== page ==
Sir Peter Spencer, Chief Executive of Action for M.E, the UK’s leading charity for people with Myalgic Encephalomyelitis (M.E.) and their carers, said: “This latest report dramatically underlines the fact that local commissioning has failed people with M.E., a key finding that was also highlighted in Action for M.E.’s recent survey of secondary care provision across the UK.

“The Secretary of State for Health needs to take action now to ensure that he personally holds local healthcare providers and Care Commissioners to account. Relying solely on ‘local accountability’ does not work for small patient groupings. It simply nurtures the insidious post code lottery so clearly revealed by Dr Crawley’s excellent paper.”

Colin Barton, Chairman of the Sussex & Kent ME/CFS Society said: "Although we have two specialist CFS/ME multidisciplinary teams in our region that are doing a fairly good job, they are very overstretched due to financial restraints meaning that there are very long waiting times and occasionally limited medical input. Early diagnosis and good management can often lead to improvements and better outcomes for those affected by CFS/ME so adequate NHS services are essential."

Mary-Jane Willows, Chief Executive of the country's leading ME/CFS charity for young , The Association of Young People with ME (AYME) said: "It's unacceptable that those living in affluent postcodes have an improved chance of recovery, whilst those in deprived areas are more likely to be condemned to a life of chronic pain and disability.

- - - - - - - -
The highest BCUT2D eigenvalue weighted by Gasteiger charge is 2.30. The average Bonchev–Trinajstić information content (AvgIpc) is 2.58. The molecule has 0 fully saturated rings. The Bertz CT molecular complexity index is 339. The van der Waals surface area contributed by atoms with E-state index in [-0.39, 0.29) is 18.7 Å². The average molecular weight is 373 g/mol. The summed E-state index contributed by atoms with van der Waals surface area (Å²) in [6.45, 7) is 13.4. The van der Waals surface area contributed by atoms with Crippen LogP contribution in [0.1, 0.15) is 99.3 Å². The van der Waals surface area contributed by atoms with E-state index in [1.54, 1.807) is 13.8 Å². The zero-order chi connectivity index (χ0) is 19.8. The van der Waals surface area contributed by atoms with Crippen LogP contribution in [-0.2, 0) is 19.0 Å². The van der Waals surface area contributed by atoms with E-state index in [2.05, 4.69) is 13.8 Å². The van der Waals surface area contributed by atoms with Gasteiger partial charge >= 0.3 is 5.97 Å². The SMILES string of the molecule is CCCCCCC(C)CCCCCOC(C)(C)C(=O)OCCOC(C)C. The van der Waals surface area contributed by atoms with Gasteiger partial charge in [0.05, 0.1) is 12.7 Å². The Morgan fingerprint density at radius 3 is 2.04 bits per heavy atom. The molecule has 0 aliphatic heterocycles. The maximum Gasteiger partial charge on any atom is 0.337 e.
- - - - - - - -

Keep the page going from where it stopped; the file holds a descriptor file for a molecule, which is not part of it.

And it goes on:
“We need to raise awareness, among GP's and Commissioners, of the devastating impact of this condition and increase commitment to developing existing services and establishing more experienced multi-disciplinary teams.

“We also need to find appropriate ways to reach out to those suffering from ME/CFS amongst ethnic minority communities, most of whom currently remain unheard and unseen."

The study, entitled ‘Equity of access to specialist (CFS/ME) services in England (2008-2010): a national survey and cross-sectional study, by Esther Crawley, Simon M Collin, Jonathan Sterne, William Hollingworth and Margaret T May, from the University of Bristol’s School of Social and Community Medicine is published in the journal BMJ Open.

Explore further: Is chronic fatigue a major cause of school absence?

More information: BMJ Open 2012;2:e001417 doi:10.1136/bmjopen-2012-001417

Related Stories

Is chronic fatigue a major cause of school absence?

December 13, 2011
(Medical Xpress) -- New research into the cause of school absence finds that up to one per cent of secondary pupils could be suffering from chronic fatigue. The study, led by academics at the University of Bristol is published ...

New research into chronic condition reveals long-term cost to UK economy

September 15, 2011